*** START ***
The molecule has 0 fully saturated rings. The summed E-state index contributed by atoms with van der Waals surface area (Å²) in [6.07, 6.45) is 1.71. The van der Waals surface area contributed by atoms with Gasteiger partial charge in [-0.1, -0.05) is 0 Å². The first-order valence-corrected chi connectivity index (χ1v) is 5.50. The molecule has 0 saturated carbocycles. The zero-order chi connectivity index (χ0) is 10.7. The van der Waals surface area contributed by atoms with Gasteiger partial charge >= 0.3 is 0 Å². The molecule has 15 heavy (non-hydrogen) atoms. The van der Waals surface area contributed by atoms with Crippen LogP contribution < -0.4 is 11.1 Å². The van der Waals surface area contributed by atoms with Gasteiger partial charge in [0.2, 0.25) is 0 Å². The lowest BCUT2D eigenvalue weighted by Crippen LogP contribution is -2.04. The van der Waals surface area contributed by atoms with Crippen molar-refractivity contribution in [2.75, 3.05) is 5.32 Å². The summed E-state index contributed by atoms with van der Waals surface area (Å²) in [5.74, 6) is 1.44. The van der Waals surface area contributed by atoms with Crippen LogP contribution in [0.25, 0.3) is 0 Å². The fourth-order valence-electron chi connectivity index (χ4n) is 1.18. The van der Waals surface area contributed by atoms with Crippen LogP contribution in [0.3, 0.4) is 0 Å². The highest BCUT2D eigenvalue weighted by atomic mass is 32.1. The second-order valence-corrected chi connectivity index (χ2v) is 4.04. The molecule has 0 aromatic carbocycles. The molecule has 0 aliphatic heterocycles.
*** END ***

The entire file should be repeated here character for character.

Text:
The molecule has 0 fully saturated rings. The summed E-state index contributed by atoms with van der Waals surface area (Å²) in [6.07, 6.45) is 1.71. The van der Waals surface area contributed by atoms with Gasteiger partial charge in [-0.1, -0.05) is 0 Å². The first-order valence-corrected chi connectivity index (χ1v) is 5.50. The molecule has 0 saturated carbocycles. The zero-order chi connectivity index (χ0) is 10.7. The van der Waals surface area contributed by atoms with Gasteiger partial charge >= 0.3 is 0 Å². The molecule has 15 heavy (non-hydrogen) atoms. The van der Waals surface area contributed by atoms with Crippen LogP contribution < -0.4 is 11.1 Å². The van der Waals surface area contributed by atoms with Gasteiger partial charge in [0.2, 0.25) is 0 Å². The lowest BCUT2D eigenvalue weighted by Crippen LogP contribution is -2.04. The van der Waals surface area contributed by atoms with Crippen molar-refractivity contribution in [2.75, 3.05) is 5.32 Å². The summed E-state index contributed by atoms with van der Waals surface area (Å²) in [5.74, 6) is 1.44. The van der Waals surface area contributed by atoms with Crippen LogP contribution in [0.25, 0.3) is 0 Å². The fourth-order valence-electron chi connectivity index (χ4n) is 1.18. The van der Waals surface area contributed by atoms with Crippen LogP contribution in [0.3, 0.4) is 0 Å². The highest BCUT2D eigenvalue weighted by atomic mass is 32.1. The second-order valence-corrected chi connectivity index (χ2v) is 4.04. The molecule has 0 aromatic carbocycles. The molecule has 0 aliphatic heterocycles.